LiQD Cornea: Pro-regeneration collagen mimetics as patches and alternatives to corneal transplantation

See allHide authors and affiliations

Science Advances  17 Jun 2020:
Vol. 6, no. 25, eaba2187
DOI: 10.1126/sciadv.aba2187
  • Fig. 1 Biological evaluation of LiQD Cornea.

    (A) Immortalized HCECs cultured on LiQD Cornea hydrogels and control tissue culture plastic, showing that the hydrogels support epithelial growth. (B) Expression of T cell costimulatory molecules in BMDCs. Expression of CD40, CD80, and CD86 was measured by flow cytometry, and data are presented as a ratio of mean fluorescence intensity of the experimental samples to untreated BMDCs. LPS acted as a positive control for BMDC activation; *P ≤ 0.05 by Student’s t test. (C) Expression of pro-inflammatory M1 (CD86) and anti-inflammatory M2 (CD206) phenotypic markers at 4 and 7 days after exposure of naïve BMDM precursors to LiQD Cornea hydrogels. (D) Example of a human corneal perforation. (E) Postsurgical photos of rabbits immediately after injecting LiQD Cornea into a perforated cornea. The two-stepped surgically induced perforation can be seen. At day 2 after surgery, the air bubble placed under the cornea during surgery is prominent, indicating that the perforation was completely sealed. The perforated cornea was completed healed by 28 days after operation. Photo credit: Damien Hunter, University of Sydney. (F) Mini-pig corneas where the LiQD Cornea was tested as an alternative to a donor allograft, showing the gross appearance of the LiQD Cornea, syngeneic graft, and an unoperated eye at 12 months after surgery. Photo credit: Monika K. Ljunggren, Linköping University.

  • Fig. 2 Clinical exam progression of LiQD Cornea in Göttingen mini-pigs.

    (A) Pachymetry showing corneal thickness measured by OCT, showing no significant differences in thickness compared to controls. There was a normal increase in corneal thickness in unoperated controls as the pigs matured. (B) Intraocular pressures were similar in all three groups, showing a slight overall increase over the normal aging process of the pigs. (C) Central corneal haze measured using a modified McDonald-Shadduck scoring system on a scale from 0 to 4. An increase of haze corresponds to the period of in-growth of stromal cells into the cell-free implants. By 12 months after operation, the cells appeared to have attained quiescence. (D) Corneal neovascularization was seen in the LiQD Cornea, mainly from the animal that sustained an unintended perforation. (E) Corneal blink response measured by Cochet-Bonnet esthesiometry showed no significant differences among the three groups. (F) Corneal nerve density in the LiQD Cornea group was significantly lower than the unoperated corneas during months 3 to 9 after operation when the severed nerves were regenerating. (G) Schirmer’s tear test showed similar responses in all three groups tested. (H) Expression of high–molecular weight collagens (HMW, γ, and β), type V collagen, and type I collagen (α1 and α2) in the central portion of the cornea. Figures (A), (B), and (E) to (H) were assessed using a mixed-effects model with a Tukey post hoc test for multiple comparisons. Figures (C) to (D) were analyzed using a Mann-Whitney U test for ordinal data. *P ≤ 0.05 for LiQD Cornea to unoperated, †P ≤ 0.05 for LiQD Cornea to syngeneic graft, and ‡P ≤ 0.05 syngeneic graft to unoperated. All data are plotted as mean ± SEM or mean with individual values.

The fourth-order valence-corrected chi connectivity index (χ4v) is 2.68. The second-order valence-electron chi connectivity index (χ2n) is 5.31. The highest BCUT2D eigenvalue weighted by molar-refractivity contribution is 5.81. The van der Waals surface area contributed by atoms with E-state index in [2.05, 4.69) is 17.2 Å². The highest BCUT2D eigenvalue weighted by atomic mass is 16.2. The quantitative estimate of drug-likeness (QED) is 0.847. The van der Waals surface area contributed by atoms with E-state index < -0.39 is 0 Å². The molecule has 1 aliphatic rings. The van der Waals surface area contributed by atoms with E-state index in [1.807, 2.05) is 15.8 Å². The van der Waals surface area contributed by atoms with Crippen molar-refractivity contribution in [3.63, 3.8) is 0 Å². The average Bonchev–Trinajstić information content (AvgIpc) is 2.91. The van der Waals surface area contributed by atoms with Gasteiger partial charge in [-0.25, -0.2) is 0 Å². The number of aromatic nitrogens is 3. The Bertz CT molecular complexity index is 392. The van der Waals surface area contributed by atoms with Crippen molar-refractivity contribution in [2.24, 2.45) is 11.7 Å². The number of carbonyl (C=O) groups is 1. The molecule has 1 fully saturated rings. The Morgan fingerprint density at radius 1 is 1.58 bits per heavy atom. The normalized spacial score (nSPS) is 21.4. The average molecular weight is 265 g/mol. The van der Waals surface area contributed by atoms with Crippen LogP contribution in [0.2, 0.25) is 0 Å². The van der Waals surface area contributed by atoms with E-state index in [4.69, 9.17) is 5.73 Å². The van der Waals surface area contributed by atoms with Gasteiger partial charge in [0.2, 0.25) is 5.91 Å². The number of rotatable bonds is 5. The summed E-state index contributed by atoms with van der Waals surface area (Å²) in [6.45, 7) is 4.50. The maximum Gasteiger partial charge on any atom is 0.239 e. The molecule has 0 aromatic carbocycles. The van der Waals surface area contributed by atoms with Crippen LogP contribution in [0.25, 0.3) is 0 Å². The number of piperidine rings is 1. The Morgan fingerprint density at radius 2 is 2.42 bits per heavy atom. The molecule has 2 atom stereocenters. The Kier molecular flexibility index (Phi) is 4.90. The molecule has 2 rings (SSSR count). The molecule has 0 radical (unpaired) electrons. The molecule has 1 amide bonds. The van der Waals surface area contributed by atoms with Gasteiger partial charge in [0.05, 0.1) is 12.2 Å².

• Fig. 3 Histopathology, TEM, and immunohistochemistry of the LiQD Cornea at 12 months.